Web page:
Nov 082013
Schedule and Location: Monday, May 26 10:45am-12:15pm Vallee-399

Primary Session Category: Colonization
Session Code: Col2
Session Format: Regular (Presentations and Discussion)

Session Description: In the winter of 2012/13, tens of thousands of Indigenous peoples across Canada and around the world gathered together for rallies, round dances and prayer circles to honour Indigenous sovereignty and protect the earth, air and water. These activities, triggered by federal legislation that facilitated access to reserve lands and undermined environmental protections without First Nations’ consent, were met with mixed reactions by non-Indigenous Canadians, ranging from physical and verbal confrontation and backlash to indifference to active public support. Although the Idle No More movement captured daily news headlines and international attention, the legislation was passed, Indigenous peoples’ demands were mostly ignored, and Canada’s “Economic Action Plan” still focuses on large-scale resource extraction on and through Indigenous lands. Indigenous peoples, meanwhile, continue to defend their lands, assert their rights, and revitalize their cultures and communities.

This session invites theoretical and empirical research papers on the state of and potential for (or cases of) transformation in Indigenous-Settler relations. To what extent are relations – at both the level of interpersonal interaction in everyday life and institutional settings (schools, workplaces, etc.) and the nation-to-nation level – marked by conflict, avoidance, negotiation, or cooperation? How, if at all, have settler attitudes and behaviours changed in recent years, and how do some individuals become allies? What would constitute just and equitable relationships? Finally, what is the significance of Idle No More for Indigenous peoples and Canada, and where is the movement heading?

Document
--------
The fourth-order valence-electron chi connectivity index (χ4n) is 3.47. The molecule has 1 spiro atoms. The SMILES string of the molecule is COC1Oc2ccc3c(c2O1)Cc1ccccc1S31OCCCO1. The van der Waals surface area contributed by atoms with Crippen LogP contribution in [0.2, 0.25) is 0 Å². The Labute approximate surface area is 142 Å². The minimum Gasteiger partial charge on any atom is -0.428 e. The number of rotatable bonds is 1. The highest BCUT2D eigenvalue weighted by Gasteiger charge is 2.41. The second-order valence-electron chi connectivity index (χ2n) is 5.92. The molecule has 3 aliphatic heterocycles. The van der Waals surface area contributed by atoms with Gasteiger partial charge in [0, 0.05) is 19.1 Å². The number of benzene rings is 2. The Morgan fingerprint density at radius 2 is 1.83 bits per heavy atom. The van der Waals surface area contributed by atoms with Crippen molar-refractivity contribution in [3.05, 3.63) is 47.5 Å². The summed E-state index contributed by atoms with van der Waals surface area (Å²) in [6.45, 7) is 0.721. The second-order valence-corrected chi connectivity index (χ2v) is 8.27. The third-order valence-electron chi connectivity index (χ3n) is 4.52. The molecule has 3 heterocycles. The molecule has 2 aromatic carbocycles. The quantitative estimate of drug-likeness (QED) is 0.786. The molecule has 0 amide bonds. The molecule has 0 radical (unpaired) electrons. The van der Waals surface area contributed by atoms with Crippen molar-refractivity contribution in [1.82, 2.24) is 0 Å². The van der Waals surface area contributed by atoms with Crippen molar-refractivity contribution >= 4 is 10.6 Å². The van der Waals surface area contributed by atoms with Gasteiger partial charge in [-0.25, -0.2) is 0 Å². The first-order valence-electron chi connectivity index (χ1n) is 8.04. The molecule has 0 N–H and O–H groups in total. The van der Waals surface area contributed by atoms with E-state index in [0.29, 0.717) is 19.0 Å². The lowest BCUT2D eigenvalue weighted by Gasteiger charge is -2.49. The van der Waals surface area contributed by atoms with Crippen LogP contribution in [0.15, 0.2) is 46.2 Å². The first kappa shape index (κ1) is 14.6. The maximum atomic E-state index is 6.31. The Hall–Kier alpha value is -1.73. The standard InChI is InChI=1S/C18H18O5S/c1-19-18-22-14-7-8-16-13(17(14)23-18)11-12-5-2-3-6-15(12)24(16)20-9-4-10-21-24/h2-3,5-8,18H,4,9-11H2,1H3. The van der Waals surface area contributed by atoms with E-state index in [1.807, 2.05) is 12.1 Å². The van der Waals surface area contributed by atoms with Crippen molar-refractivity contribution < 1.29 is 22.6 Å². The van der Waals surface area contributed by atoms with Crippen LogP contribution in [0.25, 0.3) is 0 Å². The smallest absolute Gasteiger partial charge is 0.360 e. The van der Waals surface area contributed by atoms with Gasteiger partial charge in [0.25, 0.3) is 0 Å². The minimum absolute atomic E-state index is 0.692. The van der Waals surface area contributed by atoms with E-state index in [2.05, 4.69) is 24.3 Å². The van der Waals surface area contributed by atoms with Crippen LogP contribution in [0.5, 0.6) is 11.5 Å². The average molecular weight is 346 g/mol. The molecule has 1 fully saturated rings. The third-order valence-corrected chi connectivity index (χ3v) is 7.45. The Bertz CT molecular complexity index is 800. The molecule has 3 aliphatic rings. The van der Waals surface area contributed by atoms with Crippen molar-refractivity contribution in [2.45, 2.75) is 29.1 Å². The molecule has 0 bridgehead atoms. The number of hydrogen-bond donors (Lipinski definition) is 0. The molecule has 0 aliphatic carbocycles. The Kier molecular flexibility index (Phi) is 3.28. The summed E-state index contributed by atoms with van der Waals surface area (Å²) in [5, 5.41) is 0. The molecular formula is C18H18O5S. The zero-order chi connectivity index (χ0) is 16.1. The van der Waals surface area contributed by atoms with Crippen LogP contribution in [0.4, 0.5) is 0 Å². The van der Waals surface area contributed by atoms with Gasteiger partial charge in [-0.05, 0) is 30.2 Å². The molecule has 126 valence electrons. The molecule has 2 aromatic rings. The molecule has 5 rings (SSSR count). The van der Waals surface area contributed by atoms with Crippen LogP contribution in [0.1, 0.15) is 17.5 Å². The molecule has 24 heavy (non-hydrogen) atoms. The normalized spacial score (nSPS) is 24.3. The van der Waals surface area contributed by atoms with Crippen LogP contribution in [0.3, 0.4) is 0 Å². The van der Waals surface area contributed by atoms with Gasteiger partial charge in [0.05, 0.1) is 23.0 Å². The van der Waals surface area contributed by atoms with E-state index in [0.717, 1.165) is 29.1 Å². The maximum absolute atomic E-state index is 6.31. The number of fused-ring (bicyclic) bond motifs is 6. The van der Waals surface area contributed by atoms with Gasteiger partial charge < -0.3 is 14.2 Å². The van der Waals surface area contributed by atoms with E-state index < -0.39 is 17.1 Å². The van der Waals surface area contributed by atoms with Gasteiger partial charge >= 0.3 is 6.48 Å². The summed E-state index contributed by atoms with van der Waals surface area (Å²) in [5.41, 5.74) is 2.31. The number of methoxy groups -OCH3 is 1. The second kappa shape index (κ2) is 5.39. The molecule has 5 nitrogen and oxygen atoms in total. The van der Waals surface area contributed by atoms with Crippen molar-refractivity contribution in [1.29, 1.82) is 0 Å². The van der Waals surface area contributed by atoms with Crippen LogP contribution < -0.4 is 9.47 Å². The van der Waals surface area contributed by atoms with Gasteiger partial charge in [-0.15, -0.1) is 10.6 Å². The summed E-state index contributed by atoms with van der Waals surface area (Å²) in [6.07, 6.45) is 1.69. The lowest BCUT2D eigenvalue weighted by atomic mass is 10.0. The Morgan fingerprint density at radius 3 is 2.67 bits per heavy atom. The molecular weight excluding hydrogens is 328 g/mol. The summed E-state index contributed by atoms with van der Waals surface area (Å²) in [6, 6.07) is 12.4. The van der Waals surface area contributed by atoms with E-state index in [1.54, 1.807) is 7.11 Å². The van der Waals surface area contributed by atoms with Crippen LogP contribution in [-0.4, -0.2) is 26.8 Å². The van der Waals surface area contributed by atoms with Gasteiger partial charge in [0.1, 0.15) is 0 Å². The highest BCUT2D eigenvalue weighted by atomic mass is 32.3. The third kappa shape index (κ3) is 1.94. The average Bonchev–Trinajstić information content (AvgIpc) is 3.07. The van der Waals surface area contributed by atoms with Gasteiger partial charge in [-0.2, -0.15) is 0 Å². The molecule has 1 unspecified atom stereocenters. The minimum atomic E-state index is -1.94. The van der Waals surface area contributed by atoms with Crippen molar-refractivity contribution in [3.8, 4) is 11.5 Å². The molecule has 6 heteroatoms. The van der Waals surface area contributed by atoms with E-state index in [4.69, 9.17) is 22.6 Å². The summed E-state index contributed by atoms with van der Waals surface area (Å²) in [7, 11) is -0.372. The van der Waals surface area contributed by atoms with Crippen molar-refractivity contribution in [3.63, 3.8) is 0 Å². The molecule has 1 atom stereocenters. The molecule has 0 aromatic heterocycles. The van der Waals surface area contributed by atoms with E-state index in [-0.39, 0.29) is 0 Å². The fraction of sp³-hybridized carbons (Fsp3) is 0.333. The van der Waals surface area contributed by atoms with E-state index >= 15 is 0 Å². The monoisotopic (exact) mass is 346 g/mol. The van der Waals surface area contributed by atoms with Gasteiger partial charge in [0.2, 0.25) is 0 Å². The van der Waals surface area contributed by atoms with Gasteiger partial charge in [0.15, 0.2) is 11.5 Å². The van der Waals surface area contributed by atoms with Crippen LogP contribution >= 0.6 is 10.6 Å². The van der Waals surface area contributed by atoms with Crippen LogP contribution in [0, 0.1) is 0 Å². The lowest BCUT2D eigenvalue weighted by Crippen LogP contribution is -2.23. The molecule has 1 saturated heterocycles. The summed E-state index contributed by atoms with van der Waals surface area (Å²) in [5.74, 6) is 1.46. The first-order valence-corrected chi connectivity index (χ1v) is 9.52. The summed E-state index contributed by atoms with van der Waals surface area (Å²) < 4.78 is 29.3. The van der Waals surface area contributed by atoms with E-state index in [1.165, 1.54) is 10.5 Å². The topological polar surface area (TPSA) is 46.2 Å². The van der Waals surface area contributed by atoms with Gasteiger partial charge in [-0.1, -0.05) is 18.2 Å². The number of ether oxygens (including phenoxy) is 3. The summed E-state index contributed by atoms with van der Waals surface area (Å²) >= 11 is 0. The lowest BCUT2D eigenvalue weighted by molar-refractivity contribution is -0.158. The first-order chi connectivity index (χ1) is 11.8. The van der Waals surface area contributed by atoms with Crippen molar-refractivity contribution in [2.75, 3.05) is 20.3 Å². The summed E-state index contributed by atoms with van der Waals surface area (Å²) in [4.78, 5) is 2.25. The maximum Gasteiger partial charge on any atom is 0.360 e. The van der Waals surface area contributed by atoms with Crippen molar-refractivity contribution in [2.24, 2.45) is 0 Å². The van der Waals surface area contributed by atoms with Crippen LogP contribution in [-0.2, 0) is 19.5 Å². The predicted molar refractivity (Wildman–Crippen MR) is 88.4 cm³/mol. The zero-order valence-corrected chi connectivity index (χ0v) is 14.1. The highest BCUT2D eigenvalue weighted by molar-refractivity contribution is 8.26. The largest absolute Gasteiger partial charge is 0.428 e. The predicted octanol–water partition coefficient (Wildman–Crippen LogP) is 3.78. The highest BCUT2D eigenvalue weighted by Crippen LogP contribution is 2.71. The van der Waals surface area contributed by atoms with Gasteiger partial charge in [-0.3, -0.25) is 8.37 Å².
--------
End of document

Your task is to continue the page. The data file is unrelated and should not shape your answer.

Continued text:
Session Organizers and co-chairs:
Jeff Denis, McMaster University, Sociology,
Patricia McGuire, University of Saskatchewan, Sociology
Discussant: Rima Wilkes, University of British Columbia


1.     Carol Lynne D’Arcangelis  

The ‘impulse to solidarity’: White settler subjectivity in Indigenous/settler solidarity encounters

2.     Angela Nardozi, Jean-Paul Restoule, Kathy Broad, Nancy Steele ,

 Deepening Knowledge: Exploring Teacher Candidate Willingness to Incorporate Aboriginal Content in Future Teaching

3.     Harald Bauder  

Settler and Indigenous Territorial Belongings: Where the Parallax Gap Closes

4.     Konstantin Petoukhov  

The Canadian Truth and Reconciliation Commission, the police order, and strategies of disruption

Full Abstracts

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